Total Wine & More wins round in court fight to open in Indiana

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Total Wine & More, the national alcohol retailer with more than 200 stores in 24 states, is a step closer to doing business in Indiana after a federal court has temporarily barred the Hoosier state from enforcing its statutory prohibitions that keep out-of-state businesses from holding liquor permits.

A lawsuit was filed by Indiana Fine Wine & Spirits LLC, which is doing business as Total Wine & More, after the Indiana Alcohol and Tobacco Commission denied the retailer’s application for transfer of an Indiana Beer, Wine, and Liquor Package Store Dealer Permit. The ATC turned down the application on the grounds that the owners, who all live in Maryland, did not satisfy the state’s residency requirements for an alcoholic dealer’s permit as established in Indiana Code section 7.1-3-21-5.4(b).

In an order issued Monday, the Southern Indiana District court granted IFWS a preliminary injunction preventing Indiana from enforcing its residency statute.

“On its face, Indiana Code section 7.1-3-21-5.4(b) discriminates against out-of-state limited liability companies,” Judge Tanya Walton Pratt wrote in Indiana Fine Wine & Spirits, LLC, v. David Cook, chairman, Indiana Alcohol and Tobacco Commission, et al., 1:12-cv-00741.  “The ATC’s only proffered reasons to support the statute — curtailing alcohol abuse, preventing underage drinking, and collecting tax revenues — already have been determined to be constitutionally inadequate. Thus the Court determines that IFWS is highly likely to succeed on the merits and it has no adequate remedy at law.”

Section 5.4(b) mandates that an alcohol beverage dealer’s permit shall be granted to a limited liability company only when at least 60% of the owners have been “continuous and bona fide residents for Indiana for five (5) years.”

IFWS entered into an agreement with MH Nora HG, LLC for the purchase and transfer of a dealer’s permit. The retail chain wants to open a store in the Nora Corners Shopping Center along 86th Street in Indianapolis.

However, the purchase agreement and lease of the retail space was dependent on IFWS obtaining the approval of the Alcoholic Beverage Board of Marion County and the ATC for transfer of the Package Store Permit. IFWS asserts it paid about $40,000 to in design costs for the new store and paid in excess of $60,000 in legal expenses.

When the ATC denied its application at a hearing March 3, 2020, IFWS filed its lawsuit.

IFWS argued the Indiana residency statute violates the dormant Commerce Clause of the Constitution which limits the power of states to discriminate against interstate commerce. In particular, the retailer relied on Tenn. Wine & Spirits Retailers Ass’n v. Thomas, 139 S. Ct. 2449, 2459 (U.S. 2019), which found Tennessee’s residency requirements for obtaining an alcohol permit ran afoul of the Commerce Clause’s ban on states adopting protectionist measures that interfere with the national market for goods and services.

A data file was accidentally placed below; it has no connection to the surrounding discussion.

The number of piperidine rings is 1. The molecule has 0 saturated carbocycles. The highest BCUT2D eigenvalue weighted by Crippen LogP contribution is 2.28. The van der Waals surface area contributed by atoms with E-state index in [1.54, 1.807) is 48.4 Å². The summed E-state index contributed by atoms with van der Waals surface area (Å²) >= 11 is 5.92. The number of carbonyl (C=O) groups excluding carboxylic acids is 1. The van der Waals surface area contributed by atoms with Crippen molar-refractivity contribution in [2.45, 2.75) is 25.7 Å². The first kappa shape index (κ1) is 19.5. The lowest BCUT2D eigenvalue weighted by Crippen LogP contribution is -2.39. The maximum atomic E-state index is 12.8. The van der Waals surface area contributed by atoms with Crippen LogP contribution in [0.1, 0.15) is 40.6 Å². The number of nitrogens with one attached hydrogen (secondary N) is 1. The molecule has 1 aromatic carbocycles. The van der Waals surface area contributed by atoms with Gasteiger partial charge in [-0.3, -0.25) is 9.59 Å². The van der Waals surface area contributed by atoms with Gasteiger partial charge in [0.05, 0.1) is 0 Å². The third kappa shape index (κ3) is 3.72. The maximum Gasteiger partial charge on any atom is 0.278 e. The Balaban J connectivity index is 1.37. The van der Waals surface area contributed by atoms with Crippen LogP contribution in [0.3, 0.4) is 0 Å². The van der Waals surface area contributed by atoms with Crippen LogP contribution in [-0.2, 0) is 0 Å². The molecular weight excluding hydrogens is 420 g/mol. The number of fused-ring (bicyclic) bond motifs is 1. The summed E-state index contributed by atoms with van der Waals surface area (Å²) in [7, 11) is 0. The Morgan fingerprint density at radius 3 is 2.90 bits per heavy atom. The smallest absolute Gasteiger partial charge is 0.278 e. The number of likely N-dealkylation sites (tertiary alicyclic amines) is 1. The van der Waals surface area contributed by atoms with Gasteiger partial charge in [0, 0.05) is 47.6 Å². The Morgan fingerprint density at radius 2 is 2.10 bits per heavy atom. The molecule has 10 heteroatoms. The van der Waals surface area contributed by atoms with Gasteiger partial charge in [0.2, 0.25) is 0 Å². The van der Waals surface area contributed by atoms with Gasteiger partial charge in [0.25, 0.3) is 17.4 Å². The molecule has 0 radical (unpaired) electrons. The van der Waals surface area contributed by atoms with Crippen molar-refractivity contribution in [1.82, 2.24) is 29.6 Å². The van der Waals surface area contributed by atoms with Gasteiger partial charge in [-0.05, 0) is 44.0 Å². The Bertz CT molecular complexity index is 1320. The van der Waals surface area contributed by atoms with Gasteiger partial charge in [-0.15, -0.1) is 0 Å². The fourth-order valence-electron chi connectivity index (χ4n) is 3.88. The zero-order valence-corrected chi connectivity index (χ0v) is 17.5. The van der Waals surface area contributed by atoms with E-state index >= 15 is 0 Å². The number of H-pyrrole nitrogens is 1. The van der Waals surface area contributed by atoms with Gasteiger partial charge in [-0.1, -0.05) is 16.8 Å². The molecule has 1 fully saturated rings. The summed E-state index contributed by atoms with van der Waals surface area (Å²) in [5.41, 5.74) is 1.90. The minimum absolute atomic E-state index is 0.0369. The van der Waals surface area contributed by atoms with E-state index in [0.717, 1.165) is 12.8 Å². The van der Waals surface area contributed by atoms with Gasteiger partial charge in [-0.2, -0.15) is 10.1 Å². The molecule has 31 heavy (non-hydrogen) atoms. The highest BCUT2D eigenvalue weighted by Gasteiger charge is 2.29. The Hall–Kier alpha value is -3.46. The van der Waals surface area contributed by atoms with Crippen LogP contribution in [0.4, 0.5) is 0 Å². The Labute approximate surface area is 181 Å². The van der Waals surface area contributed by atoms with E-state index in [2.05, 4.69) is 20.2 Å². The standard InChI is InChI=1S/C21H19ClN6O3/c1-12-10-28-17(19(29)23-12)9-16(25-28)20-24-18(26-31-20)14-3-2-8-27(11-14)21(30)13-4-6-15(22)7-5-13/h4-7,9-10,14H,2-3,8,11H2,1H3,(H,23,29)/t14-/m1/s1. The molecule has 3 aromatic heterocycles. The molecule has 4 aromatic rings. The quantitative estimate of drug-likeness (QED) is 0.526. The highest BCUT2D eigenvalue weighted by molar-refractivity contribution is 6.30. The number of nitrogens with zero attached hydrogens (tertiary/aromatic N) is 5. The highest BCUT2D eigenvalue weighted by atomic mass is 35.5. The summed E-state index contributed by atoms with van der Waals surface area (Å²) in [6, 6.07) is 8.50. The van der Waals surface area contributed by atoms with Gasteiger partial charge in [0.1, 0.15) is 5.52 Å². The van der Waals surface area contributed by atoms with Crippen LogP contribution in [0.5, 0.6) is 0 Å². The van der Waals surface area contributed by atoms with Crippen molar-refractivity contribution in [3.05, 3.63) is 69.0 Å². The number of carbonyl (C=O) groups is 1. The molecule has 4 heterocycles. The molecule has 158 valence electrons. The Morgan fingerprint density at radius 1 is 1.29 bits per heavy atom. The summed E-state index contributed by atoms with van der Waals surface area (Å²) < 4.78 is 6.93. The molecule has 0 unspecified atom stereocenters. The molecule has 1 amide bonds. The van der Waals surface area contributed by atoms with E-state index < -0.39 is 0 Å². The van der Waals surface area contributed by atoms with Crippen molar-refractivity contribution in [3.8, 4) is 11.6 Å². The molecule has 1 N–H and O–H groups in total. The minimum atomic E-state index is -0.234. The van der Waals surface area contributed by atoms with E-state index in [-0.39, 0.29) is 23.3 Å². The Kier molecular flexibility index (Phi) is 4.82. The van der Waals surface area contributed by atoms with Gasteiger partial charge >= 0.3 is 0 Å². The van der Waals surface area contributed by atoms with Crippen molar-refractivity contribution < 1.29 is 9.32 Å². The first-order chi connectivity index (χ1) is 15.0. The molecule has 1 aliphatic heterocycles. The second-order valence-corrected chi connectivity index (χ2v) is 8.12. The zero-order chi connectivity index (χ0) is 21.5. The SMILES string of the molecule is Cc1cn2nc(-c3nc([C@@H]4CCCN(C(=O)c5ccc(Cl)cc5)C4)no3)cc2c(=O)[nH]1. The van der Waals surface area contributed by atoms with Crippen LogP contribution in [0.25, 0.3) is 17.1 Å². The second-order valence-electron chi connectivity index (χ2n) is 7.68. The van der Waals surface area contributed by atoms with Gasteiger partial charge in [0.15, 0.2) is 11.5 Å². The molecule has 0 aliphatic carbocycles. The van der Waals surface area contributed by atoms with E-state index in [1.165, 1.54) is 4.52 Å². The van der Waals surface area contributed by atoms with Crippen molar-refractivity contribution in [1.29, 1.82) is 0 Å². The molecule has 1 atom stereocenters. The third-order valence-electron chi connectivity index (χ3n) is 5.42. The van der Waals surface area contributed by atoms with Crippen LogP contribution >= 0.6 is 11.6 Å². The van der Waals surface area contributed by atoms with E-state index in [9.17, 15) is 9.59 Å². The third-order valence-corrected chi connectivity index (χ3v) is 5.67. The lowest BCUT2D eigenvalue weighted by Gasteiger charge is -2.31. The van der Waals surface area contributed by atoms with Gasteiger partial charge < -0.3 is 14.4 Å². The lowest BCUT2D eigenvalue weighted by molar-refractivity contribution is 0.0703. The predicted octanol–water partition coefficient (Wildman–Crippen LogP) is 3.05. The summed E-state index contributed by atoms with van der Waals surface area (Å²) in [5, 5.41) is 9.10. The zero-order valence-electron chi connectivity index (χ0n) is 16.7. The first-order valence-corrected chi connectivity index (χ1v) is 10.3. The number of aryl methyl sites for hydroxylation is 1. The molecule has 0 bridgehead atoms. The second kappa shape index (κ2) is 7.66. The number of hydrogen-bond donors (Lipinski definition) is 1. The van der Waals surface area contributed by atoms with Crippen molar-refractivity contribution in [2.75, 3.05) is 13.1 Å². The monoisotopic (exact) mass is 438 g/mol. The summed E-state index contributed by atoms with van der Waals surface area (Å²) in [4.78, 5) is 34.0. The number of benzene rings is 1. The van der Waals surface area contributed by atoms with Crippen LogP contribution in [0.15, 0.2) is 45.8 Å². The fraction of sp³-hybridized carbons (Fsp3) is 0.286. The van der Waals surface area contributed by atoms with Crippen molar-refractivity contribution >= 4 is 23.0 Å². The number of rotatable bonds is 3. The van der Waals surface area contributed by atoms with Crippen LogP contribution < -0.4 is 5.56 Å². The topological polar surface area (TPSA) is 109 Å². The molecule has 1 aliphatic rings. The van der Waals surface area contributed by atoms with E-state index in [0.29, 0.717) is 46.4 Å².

The Maryland residents asserted the Indiana residency requirements discriminates by favoring Hoosiers. IFWS maintained that Tennessee Wine along with Granholm v. Heald, 544 U.S. 460, 472 (2005), make clear the 21st Amendment which gives states the ability to regulate “intoxicating liquors” within their borders, cannot overrun the nondiscrimination principle of the dormant Commerce Clause.

ATC countered the statute was not discriminating but rather served an important nonprotectionist purpose. Namely, mandating that a liquor store owner live in Indiana increases the likelihood the beverage retailers will curtail alcohol abuse and prevent underage drinking. Also, the state’s ability to collect tax revenue may be easier.

The federal court did not buy that argument.

“As noted by IFWS, the difficulty with ATC’s position is that if the true purpose of the statute is to protect the public health, then Indiana has other nondiscriminatory alternatives to serve that purpose such as limiting the number of retail licenses and limiting the amount of alcohol that can be sold to an individual,” Walton Pratt wrote. “Indiana also can mandate training for managers and employees or monitor the practices of retailers and take action against those that violate the law. Moreover, if protecting the public health is the real purpose of the statute, then that purpose is undermined by the long list of exceptions to the in-state residency requirement for permittees. Indiana does not require residency for those operating drug stores, dining cars, boats, grocery stores, hotels, airplanes, gaming sites, horse tracks, satellite facilities, and certain large restaurants.”

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